Smoking and All-cause Mortality in Older Adults: Results From the CHANCES Consortium

Research output: Contribution to journalJournal articleResearchpeer-review

Standard

Smoking and All-cause Mortality in Older Adults : Results From the CHANCES Consortium. / Müezzinler, Aysel; Mons, Ute; Gellert, Carolin; Schöttker, Ben; Jansen, Eugène; Kee, Frank; O'Doherty, Mark G; Kuulasmaa, Kari; Freedman, Neal D; Abnet, Christian C; Wolk, Alicja; Håkansson, Niclas; Orsini, Nicola; Wilsgaard, Tom; Bueno-de-Mesquita, Bas; van der Schouw, Yvonne T; Peeters, Petra H M; de Groot, Lisette C P G M; Peters, Annette; Orfanos, Philippos; Linneberg, Allan; Pisinger, Charlotta; Tamosiunas, Abdonas; Baceviciene, Migle; Luksiene, Dalia; Bernotiene, Gailute; Jousilahti, Pekka; Petterson-Kymmer, Ulrika; Jansson, Jan Håkan; Söderberg, Stefan; Eriksson, Sture; Jankovic, Nicole; Sánchez, María-José; Veronesi, Giovanni; Sans, Susana; Drygas, Wojciech; Trichopoulou, Antonia; Boffetta, Paolo; Brenner, Hermann.

In: American Journal of Preventive Medicine, Vol. 49, No. 5, 11.2015, p. e53-e63.

Research output: Contribution to journalJournal articleResearchpeer-review

Harvard

Müezzinler, A, Mons, U, Gellert, C, Schöttker, B, Jansen, E, Kee, F, O'Doherty, MG, Kuulasmaa, K, Freedman, ND, Abnet, CC, Wolk, A, Håkansson, N, Orsini, N, Wilsgaard, T, Bueno-de-Mesquita, B, van der Schouw, YT, Peeters, PHM, de Groot, LCPGM, Peters, A, Orfanos, P, Linneberg, A, Pisinger, C, Tamosiunas, A, Baceviciene, M, Luksiene, D, Bernotiene, G, Jousilahti, P, Petterson-Kymmer, U, Jansson, JH, Söderberg, S, Eriksson, S, Jankovic, N, Sánchez, M-J, Veronesi, G, Sans, S, Drygas, W, Trichopoulou, A, Boffetta, P & Brenner, H 2015, 'Smoking and All-cause Mortality in Older Adults: Results From the CHANCES Consortium', American Journal of Preventive Medicine, vol. 49, no. 5, pp. e53-e63. https://doi.org/10.1016/j.amepre.2015.04.004

APA

Müezzinler, A., Mons, U., Gellert, C., Schöttker, B., Jansen, E., Kee, F., ... Brenner, H. (2015). Smoking and All-cause Mortality in Older Adults: Results From the CHANCES Consortium. American Journal of Preventive Medicine, 49(5), e53-e63. https://doi.org/10.1016/j.amepre.2015.04.004

Vancouver

Müezzinler A, Mons U, Gellert C, Schöttker B, Jansen E, Kee F et al. Smoking and All-cause Mortality in Older Adults: Results From the CHANCES Consortium. American Journal of Preventive Medicine. 2015 Nov;49(5):e53-e63. https://doi.org/10.1016/j.amepre.2015.04.004

Author

Müezzinler, Aysel ; Mons, Ute ; Gellert, Carolin ; Schöttker, Ben ; Jansen, Eugène ; Kee, Frank ; O'Doherty, Mark G ; Kuulasmaa, Kari ; Freedman, Neal D ; Abnet, Christian C ; Wolk, Alicja ; Håkansson, Niclas ; Orsini, Nicola ; Wilsgaard, Tom ; Bueno-de-Mesquita, Bas ; van der Schouw, Yvonne T ; Peeters, Petra H M ; de Groot, Lisette C P G M ; Peters, Annette ; Orfanos, Philippos ; Linneberg, Allan ; Pisinger, Charlotta ; Tamosiunas, Abdonas ; Baceviciene, Migle ; Luksiene, Dalia ; Bernotiene, Gailute ; Jousilahti, Pekka ; Petterson-Kymmer, Ulrika ; Jansson, Jan Håkan ; Söderberg, Stefan ; Eriksson, Sture ; Jankovic, Nicole ; Sánchez, María-José ; Veronesi, Giovanni ; Sans, Susana ; Drygas, Wojciech ; Trichopoulou, Antonia ; Boffetta, Paolo ; Brenner, Hermann. / Smoking and All-cause Mortality in Older Adults : Results From the CHANCES Consortium. In: American Journal of Preventive Medicine. 2015 ; Vol. 49, No. 5. pp. e53-e63.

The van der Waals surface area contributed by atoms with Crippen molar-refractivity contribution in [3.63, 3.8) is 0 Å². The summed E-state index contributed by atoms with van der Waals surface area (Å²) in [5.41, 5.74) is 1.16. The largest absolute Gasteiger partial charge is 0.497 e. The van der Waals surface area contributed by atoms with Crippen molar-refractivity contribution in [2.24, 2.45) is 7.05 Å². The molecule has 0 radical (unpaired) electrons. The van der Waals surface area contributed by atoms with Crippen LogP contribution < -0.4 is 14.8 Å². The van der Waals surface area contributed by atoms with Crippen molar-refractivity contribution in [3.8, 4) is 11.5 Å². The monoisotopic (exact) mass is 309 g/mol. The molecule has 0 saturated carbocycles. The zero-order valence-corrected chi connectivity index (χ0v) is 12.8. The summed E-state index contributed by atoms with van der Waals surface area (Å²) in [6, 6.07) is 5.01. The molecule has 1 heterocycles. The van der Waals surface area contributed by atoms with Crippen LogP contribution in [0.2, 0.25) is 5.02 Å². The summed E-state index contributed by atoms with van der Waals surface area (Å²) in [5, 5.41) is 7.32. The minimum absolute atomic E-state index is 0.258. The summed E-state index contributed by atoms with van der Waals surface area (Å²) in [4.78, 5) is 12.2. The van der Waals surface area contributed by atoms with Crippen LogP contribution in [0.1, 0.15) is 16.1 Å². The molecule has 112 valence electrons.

Bibtex

@article{2f1f0b7a9fce43e1aaa068cba8605e88,
title = "Smoking and All-cause Mortality in Older Adults: Results From the CHANCES Consortium",
abstract = "INTRODUCTION: Smoking is known to be a major cause of death among middle-aged adults, but evidence on its impact and the benefits of smoking cessation among older adults has remained limited. Therefore, we aimed to estimate the influence of smoking and smoking cessation on all-cause mortality in people aged ≥60 years.METHODS: Relative mortality and mortality rate advancement periods (RAPs) were estimated by Cox proportional hazards models for the population-based prospective cohort studies from Europe and the U.S. (CHANCES [Consortium on Health and Ageing: Network of Cohorts in Europe and the U.S.]), and subsequently pooled by individual participant meta-analysis. Statistical analyses were performed from June 2013 to March 2014.RESULTS: A total of 489,056 participants aged ≥60 years at baseline from 22 population-based cohort studies were included. Overall, 99,298 deaths were recorded. Current smokers had 2-fold and former smokers had 1.3-fold increased mortality compared with never smokers. These increases in mortality translated to RAPs of 6.4 (95{\%} CI=4.8, 7.9) and 2.4 (95{\%} CI=1.5, 3.4) years, respectively. A clear positive dose-response relationship was observed between number of currently smoked cigarettes and mortality. For former smokers, excess mortality and RAPs decreased with time since cessation, with RAPs of 3.9 (95{\%} CI=3.0, 4.7), 2.7 (95{\%} CI=1.8, 3.6), and 0.7 (95{\%} CI=0.2, 1.1) for those who had quit <10, 10 to 19, and ≥20 years ago, respectively.CONCLUSIONS: Smoking remains as a strong risk factor for premature mortality in older individuals and cessation remains beneficial even at advanced ages. Efforts to support smoking abstinence at all ages should be a public health priority.",